kind: GitRepository
        name: confluent
        namespace: flux-system
  releaseName: schema-registry
      enabled: false
      bootstrapServers: kafka-cluster-kafka-bootstrap:9092
      fullnameOverride: sr

The GitSource and HelmRelease are CRDs provided by FluxCD. If you are not familiar with it — try it, it’s a great piece of software!

Create Kafkaconnect

Let’s prepare the kafkaconnect object which uses the custom docker image.

kind: KafkaConnect
  name: connect-cluster
  namespace: kafka
  annotations: "true"
  image: gkocur/kafka-connect-debezium-protobuf:1
  replicas: 1
  bootstrapServers: kafka-cluster-kafka-bootstrap:9092
  config: 1 1 1
    config.providers: file
    config.providers.file.class: org.apache.kafka.common.config.provider.FileConfigProvider
      - name: connector-config
          secretName: mysql-credentials

A few comments about it:

  1. Note the annotation "true". It tells the connector to manage connectors only defined as kafkaconnector manifest! If you create a connector with REST API and this annotation is present and set to true such connector will be deleted.
  2. The config.providers, config.providers.file.class, and externalConfiguation — it allows us to provide a credentials in native k8s way — as a secret which is mounted inside connect pods so we can use it inside the connector configuration. The common and secure way to pass secrets.

After adding this manifest to the gitops repository we have the kafka connect cluster up and running:

$ kubectl get kafkaconnect -n kafka
connect-cluster   1                  True

$ kubectl -n kafka get pods -l
NAME                                      READY   STATUS    RESTARTS   AGE
connect-cluster-connect-66cb786d6-l7t7j   1/1     Running   0          3m4s

But the connect without the connector does… nothing. We have to add the connector and configure it.

Creating Kafka Connector

Fortunately — we can create a connector as a kubernetes manifest:

kind: KafkaConnector
  name: "inventory-connector"
  namespace: kafka
  labels: connect-cluster
  class: io.debezium.connector.mysql.MySqlConnector
  tasksMax: 1
    database.hostname: mysql.mysql
    database.port: "3306"
    database.user: "${file:/opt/kafka/external-configuration/connector-config/}"
    database.password: "${file:/opt/kafka/external-configuration/connector-config/}" "184054" "dbserver1"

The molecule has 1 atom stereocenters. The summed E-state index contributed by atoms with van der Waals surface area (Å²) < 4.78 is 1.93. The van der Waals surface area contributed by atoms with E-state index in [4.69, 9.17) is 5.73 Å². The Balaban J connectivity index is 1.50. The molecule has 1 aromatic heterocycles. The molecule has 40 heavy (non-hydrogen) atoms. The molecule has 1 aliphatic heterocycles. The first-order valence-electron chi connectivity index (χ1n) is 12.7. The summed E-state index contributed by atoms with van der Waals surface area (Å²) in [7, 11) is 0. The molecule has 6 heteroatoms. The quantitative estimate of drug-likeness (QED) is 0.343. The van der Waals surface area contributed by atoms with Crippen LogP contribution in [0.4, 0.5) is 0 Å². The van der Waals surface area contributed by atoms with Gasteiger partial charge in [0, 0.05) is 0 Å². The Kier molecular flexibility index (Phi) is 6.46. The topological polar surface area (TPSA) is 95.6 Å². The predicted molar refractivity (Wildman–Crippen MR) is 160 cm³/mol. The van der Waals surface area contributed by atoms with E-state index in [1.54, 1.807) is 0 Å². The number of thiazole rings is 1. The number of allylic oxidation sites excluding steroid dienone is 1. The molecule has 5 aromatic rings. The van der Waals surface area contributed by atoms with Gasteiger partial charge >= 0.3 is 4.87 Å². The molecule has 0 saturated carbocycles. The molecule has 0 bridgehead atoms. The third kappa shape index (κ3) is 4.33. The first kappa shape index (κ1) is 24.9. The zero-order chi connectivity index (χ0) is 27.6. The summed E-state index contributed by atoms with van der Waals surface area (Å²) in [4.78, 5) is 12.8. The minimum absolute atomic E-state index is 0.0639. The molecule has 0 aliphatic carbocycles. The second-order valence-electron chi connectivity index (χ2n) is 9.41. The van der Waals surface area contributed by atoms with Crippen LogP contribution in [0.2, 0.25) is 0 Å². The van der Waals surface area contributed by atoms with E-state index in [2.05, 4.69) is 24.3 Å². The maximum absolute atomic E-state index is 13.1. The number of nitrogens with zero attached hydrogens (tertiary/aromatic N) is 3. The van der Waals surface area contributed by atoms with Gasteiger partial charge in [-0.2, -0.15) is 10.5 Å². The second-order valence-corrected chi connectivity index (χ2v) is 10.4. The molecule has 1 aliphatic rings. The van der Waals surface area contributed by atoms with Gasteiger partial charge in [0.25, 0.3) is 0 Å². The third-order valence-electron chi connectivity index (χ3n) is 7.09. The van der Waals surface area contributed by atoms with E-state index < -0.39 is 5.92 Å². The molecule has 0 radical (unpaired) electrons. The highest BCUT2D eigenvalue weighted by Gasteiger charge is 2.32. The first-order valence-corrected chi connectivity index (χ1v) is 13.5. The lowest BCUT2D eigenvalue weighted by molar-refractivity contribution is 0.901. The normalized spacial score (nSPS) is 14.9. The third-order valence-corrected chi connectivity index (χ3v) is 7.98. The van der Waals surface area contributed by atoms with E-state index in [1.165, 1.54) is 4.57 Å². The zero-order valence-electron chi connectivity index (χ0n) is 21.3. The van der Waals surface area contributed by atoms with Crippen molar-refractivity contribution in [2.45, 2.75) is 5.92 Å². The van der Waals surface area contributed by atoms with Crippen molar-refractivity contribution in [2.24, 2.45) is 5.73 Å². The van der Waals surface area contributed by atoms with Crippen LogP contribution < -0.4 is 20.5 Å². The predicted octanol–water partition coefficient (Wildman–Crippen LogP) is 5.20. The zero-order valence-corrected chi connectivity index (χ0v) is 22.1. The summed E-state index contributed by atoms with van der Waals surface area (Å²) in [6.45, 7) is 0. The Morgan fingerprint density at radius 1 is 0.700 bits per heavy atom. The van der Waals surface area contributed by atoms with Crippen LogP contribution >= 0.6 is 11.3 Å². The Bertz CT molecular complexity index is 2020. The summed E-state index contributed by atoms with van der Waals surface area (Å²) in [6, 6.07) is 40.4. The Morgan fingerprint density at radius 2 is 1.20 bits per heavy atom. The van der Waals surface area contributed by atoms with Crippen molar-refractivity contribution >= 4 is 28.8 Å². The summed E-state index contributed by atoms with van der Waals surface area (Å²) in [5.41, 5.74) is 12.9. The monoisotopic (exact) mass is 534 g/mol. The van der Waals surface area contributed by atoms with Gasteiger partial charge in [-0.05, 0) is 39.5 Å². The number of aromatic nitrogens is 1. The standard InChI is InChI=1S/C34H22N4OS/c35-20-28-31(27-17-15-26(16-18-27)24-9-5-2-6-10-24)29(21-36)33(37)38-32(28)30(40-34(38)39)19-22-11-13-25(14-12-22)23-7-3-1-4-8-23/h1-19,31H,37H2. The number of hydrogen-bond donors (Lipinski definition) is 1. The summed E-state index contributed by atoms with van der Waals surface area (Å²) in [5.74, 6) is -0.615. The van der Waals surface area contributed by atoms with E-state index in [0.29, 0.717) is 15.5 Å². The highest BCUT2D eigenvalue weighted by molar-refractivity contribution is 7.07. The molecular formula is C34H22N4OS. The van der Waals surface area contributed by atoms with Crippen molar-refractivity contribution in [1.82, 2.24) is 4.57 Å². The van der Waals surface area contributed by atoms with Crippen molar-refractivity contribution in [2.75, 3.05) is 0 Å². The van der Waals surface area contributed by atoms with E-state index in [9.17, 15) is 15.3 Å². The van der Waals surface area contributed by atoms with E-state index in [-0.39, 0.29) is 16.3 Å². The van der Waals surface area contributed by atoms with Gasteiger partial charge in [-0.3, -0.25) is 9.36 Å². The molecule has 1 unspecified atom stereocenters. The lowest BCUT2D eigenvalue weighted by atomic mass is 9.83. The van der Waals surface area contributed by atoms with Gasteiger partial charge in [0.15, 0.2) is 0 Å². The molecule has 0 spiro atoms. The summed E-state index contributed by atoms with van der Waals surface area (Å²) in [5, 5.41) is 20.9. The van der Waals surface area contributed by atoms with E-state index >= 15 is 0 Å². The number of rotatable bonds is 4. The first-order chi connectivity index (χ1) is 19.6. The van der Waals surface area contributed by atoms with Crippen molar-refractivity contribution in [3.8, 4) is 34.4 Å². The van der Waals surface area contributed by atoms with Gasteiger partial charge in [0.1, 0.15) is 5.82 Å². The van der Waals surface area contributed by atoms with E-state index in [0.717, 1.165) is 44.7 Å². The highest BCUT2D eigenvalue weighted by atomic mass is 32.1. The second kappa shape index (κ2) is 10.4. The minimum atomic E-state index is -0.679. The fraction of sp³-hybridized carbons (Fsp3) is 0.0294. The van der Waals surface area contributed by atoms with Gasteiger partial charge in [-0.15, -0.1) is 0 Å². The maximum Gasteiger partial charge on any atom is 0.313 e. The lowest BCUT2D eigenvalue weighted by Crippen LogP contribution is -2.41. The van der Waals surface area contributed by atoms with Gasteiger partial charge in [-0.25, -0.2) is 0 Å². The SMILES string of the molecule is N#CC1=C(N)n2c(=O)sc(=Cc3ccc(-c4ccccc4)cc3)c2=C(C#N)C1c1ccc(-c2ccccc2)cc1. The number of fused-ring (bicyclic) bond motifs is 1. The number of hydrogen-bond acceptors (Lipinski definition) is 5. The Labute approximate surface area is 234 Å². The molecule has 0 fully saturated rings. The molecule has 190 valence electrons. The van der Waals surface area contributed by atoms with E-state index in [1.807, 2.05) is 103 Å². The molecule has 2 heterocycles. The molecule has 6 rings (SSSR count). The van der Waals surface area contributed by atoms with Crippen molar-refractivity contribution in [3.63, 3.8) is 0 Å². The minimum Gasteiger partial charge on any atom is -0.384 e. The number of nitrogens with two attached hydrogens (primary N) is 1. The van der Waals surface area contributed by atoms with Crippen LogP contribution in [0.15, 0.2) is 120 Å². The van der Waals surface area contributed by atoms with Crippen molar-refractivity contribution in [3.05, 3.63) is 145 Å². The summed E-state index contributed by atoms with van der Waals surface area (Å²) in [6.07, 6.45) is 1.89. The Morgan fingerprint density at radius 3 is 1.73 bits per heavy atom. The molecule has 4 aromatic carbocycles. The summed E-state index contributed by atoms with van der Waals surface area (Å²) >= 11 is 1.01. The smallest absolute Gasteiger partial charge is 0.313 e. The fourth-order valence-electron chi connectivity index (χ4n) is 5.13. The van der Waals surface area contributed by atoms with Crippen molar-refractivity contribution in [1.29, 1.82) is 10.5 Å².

database.whitelist: "inventory"
    database.history.kafka.bootstrap.servers: "kafka-cluster-kafka-bootstrap:9092"
    database.history.kafka.topic: "schema-changes.inventory"
    include.schema.changes: "true"
    key.converter: io.confluent.connect.protobuf.ProtobufConverter
    key.converter.schema.registry.url: http://schema-registry-cp-schema-registry:8081
    value.converter: io.confluent.connect.protobuf.ProtobufConverter
    value.converter.schema.registry.url: http://schema-registry-cp-schema-registry:8081

Let’s analyse it. The most important part is the config map — it’s a connector configuration in yaml format. The content of this part depends on the plugin we use. In our case — the debezium mysql connector — it’s documented here. The interesting part are the credentials — it’s taken from the properties file mounted from the secret, so we don’t need to include credentials in the gitops repository which is always a very bad practice.

Please note the annotation — it tells the operator on which connect cluster this connector should run (yes, we can have multiple!)

Let’s commit this manifest to gitops repo and wait a while.

If everything went well we should see the new kafka topics:

$ bin/ --bootstrap-server kafka-cluster-kafka-bootstrap.kafka:9092 --list

Let’s check the content of one of the topics using protobuf console consumer (please note — you will need a confluent kafka installed)

$ bin/kafka-protobuf-console-consumer  --bootstrap-server kafka-cluster-kafka-bootstrap.kafka:9092 --topic dbserver1.inventory.customers --from-beginning --property schema.registry.url=http://schema-registry-cp-schema-registry.kafka:8081


If something goes wrong one can restart the connector task or the whole connector adding annotation to the connector manifest.

To restart the connector add:

To restart the task with id=0 add:

Thats all!

Using the Strimzi Kafka Operator we can not only run easily the Kafka Cluster but also the Kafka Connect Cluster. The whole connect cluster is managed using k8s manifests, so we can describe it as a code and store it in the gitops repository.
BTW — if you are interested in introducing kafka, kafka connect, gitops model, everything-as-a-code approach or any other technology mentioned in this article — please contact us! We’ll be more than happy to help your organization.


Actually, you don’t have to build the connector image manually — the strimzi operator can do it for you! It’s described in the excellent strimzi documentation and I’ll leave it as a exercise for the reader :)